Bouldering is a fun and hassle-free way to start rock climbing. When starting bouldering in a gym, all you really need is to go to the gym, pay the entrance fee, rent a pair of climbing shoes and get on with it.
When bouldering outside, a bit more gear is needed to climb safely and make the whole experience more enjoyable. If you are uncertain how to transfer from the gym to outside, HERE is an article about that.
Anyway, here is what I take with me when going bouldering:
You will need your own pair of climbing shoes. There’s nobody in the forest who will run a shoe rental business.
Climbing shoes that are suitable for climbing on real rock are typically quite snug and preferably a bit more supportive, at least at the beginning of your climbing career. Climbing on real rock demands more from your shoes than climbing in the gym. Outside the footholds can get quite small, even non-existent and gym specific shoes can feel really clumsy.
HERE you can find out more about how to choose a pair of climbing shoes.
Tip: Most climbing gyms have bulletin boards where you can find adds on used climbing shoes.
A crash-pad /bouldering pad
A crash pad is a thick, stiff pad that looks kind of like a small mattress that you can carry with you on your back. The point of a crash pad is to soften the impact in case of a fall. The crash pad is not meant to feel comfortable and soft, it’s meant to be stiff and keep your bones from breaking.
In the gym the floor is covered in a thick mattress, outside you will lay the crash pad where you think you will fall.
There are many different brands, types, and sizes of crash pads to choose from. My favorite brand at the moment is Organic Climbing crash pads. The build quality and density of the foam inside (aka the ability to break your fall) is just superb.
Also, it is nice to have a spotter when bouldering outside. Need more info about spotting? A spotter is someone who keeps you from falling headfirst. A spotter will not catch you in case of a fall. A spotter will try to guide you feet first to the crash pad when falling. Read the article. It will be enlightening 😉
Tip: Climbing gyms typically rent crash pads at a reasonable price so you don’t necessarily need to buy one before knowing you will stick to it.
Chalk or magnesium
Climbing chalk (aka magnesium) is used in climbing to dry the hands and fingers from extra moisture. In other words, it will make your sweaty hands dryer which will make friction better. The better the friction, the easier the climb will feel.
A bouldering brush
A brush is used to clean the holds you are about to grab. Brushing the holds frequently enhances the friction of the rock and makes climbing feel easier. A climbing brush is also used to clean excess chalk once you are done with the climb.
Some climbers give their worn-out regular toothbrush a new life as a climbing brush, but I can not recommend doing so. At least not for the outdoors.
A regular toothbrush has nylon bristles, that can wear out the rock. Nylon bristles are great for brushing plastic holds, a far better option for real rock is using natural bristles. One example is a brush with boars hair bristles. Sounds kind of yucky but they work really great on real rock and plastic as well. The natural boar’s hair bristles clean the surface really efficiently from chalk and dirt AND are gentle to the rock. Wire brushes should only be used when cleaning a new problem or route on virgin rock.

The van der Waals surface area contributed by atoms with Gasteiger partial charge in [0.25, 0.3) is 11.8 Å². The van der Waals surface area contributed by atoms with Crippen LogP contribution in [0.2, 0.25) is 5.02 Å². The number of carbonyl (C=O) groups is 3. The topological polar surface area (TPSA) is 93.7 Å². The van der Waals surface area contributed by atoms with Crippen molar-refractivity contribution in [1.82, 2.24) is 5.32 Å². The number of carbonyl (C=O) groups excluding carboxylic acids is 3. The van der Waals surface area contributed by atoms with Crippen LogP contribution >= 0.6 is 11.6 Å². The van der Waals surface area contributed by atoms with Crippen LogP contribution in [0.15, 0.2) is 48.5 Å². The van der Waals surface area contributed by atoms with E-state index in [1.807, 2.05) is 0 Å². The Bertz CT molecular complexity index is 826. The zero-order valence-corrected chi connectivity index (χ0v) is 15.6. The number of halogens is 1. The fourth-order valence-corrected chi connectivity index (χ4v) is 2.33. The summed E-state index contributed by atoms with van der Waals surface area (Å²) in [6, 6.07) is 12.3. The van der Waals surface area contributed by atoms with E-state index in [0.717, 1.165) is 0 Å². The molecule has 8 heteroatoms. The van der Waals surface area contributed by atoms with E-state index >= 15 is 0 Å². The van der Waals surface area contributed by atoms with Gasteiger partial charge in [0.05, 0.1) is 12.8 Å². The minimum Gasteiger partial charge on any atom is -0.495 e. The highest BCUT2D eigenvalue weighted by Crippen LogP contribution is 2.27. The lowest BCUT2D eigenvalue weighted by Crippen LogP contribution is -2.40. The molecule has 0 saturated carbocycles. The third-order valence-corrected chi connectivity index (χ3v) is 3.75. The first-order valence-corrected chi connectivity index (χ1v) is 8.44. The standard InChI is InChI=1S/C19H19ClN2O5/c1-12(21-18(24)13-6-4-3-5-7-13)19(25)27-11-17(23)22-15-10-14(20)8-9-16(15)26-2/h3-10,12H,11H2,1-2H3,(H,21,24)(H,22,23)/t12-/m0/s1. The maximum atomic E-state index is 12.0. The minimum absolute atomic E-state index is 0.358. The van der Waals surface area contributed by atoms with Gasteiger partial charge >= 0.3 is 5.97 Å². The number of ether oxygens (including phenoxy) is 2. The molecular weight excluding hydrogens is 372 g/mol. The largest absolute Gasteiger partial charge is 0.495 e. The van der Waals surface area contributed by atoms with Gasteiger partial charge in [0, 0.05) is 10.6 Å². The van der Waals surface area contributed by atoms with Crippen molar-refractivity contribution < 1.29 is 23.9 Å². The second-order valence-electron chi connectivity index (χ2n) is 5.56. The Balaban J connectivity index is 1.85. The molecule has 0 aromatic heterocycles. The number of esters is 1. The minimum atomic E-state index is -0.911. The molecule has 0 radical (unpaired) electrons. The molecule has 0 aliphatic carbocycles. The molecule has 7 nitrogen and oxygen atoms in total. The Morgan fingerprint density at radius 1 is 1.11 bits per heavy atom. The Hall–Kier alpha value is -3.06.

Climbing tape (sports tape)
Tape is important. With climbing tape, you can do quick fixes on ripped clothing, damaged gear and most importantly, damaged skin. You can also use tape for supporting injured fingers. Here’s how to tape fingers for climbing.
A towel or a rag of some sort
A cloth of your choice has many uses when climbing outside. You can wipe your shoes before the climb, dry the holds in case of slight dampness, spank the holds off of dirt and excess chalk and such.
Cleaning your shoes before stepping on the rock is really important. Some rock types, such as sandstone, are prone to turn glassy (really slippery) if constantly climbing with dirty shoes. Nowadays some climbs have become unclimbable due to erosion of the rock.
Preserving the rock is the only way to ensure enjoyable rock climbing for future generations as well. Especially with the increasing number of climbers hitting the crag these days.
Tip: A cheap doormat is handy for changing and wiping you climbing shoes before stepping on to the rock.
Skin management kit
This is not mandatory, but a nice addition to the gear listed above. Skin management is an important part of climbing outside. Think about it: your skin along with climbing shoes is the only thing keeping you on the rock. Why not get a bit nerdy and keep it in ideal condition for climbing outside? Here is a whole article on that matter. Enjoy!
First aid kit
Most climbers don’t have a first aid kit with them at the crag but I think it is a good addition to the standard bouldering kit. You don’t necessarily need to buy a ready-made first aid kit. You can always make your own.
My kit includes plasters, tape, an emergency blanket, first-aid bandage, painkillers, and a cold pack. I’ve found the kit useful a number of times, especially at times when I didn’t have the kit with me 😉
Climbing outside can feel like an entirely different sport compared to climbing in the gym. It can feel way harder and sometimes a bit frustrating. Don’t get dishearted. Learning new stuff almost always feel hard but keep at it. Climbing outside can be an eye-opener.
Remember to stay safe and always let someone know where you’re going and when you are expected to return from your adventure (have you seen the movie 127 hours?).
Thanks for reading! Was this helpful or is there something missing? Please let me know by commenting below. Because rock climbing is awesome. It just is.